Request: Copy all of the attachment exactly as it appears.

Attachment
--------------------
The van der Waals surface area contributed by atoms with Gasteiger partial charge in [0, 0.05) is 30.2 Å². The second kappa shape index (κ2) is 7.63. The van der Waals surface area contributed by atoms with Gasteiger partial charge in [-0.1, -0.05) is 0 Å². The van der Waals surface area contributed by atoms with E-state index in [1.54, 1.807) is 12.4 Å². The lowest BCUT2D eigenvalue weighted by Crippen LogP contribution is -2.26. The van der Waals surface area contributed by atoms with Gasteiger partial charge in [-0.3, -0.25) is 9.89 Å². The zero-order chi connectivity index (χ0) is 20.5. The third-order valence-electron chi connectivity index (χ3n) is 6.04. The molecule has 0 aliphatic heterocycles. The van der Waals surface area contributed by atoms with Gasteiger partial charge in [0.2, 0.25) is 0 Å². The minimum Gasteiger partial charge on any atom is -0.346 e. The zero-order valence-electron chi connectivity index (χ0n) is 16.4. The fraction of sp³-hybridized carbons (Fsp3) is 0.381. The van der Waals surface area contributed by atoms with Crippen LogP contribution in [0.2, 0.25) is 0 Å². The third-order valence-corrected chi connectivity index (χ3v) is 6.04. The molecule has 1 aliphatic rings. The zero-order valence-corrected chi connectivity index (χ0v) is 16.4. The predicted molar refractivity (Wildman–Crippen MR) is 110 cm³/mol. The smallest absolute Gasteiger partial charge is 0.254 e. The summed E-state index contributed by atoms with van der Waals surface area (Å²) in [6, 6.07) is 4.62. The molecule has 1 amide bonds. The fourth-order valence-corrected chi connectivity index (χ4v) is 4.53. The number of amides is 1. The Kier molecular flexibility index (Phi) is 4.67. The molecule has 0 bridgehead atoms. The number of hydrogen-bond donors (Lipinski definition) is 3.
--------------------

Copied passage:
The van der Waals surface area contributed by atoms with Gasteiger partial charge in [0, 0.05) is 30.2 Å². The second kappa shape index (κ2) is 7.63. The van der Waals surface area contributed by atoms with Gasteiger partial charge in [-0.1, -0.05) is 0 Å². The van der Waals surface area contributed by atoms with E-state index in [1.54, 1.807) is 12.4 Å². The lowest BCUT2D eigenvalue weighted by Crippen LogP contribution is -2.26. The van der Waals surface area contributed by atoms with Gasteiger partial charge in [-0.3, -0.25) is 9.89 Å². The zero-order chi connectivity index (χ0) is 20.5. The third-order valence-electron chi connectivity index (χ3n) is 6.04. The molecule has 0 aliphatic heterocycles. The van der Waals surface area contributed by atoms with Gasteiger partial charge in [0.2, 0.25) is 0 Å². The minimum Gasteiger partial charge on any atom is -0.346 e. The zero-order valence-electron chi connectivity index (χ0n) is 16.4. The fraction of sp³-hybridized carbons (Fsp3) is 0.381. The van der Waals surface area contributed by atoms with Crippen LogP contribution in [0.2, 0.25) is 0 Å². The third-order valence-corrected chi connectivity index (χ3v) is 6.04. The molecule has 1 aliphatic rings. The zero-order valence-corrected chi connectivity index (χ0v) is 16.4. The predicted molar refractivity (Wildman–Crippen MR) is 110 cm³/mol. The smallest absolute Gasteiger partial charge is 0.254 e. The summed E-state index contributed by atoms with van der Waals surface area (Å²) in [6, 6.07) is 4.62. The molecule has 1 amide bonds. The fourth-order valence-corrected chi connectivity index (χ4v) is 4.53. The number of amides is 1. The Kier molecular flexibility index (Phi) is 4.67. The molecule has 0 bridgehead atoms. The number of hydrogen-bond donors (Lipinski definition) is 3.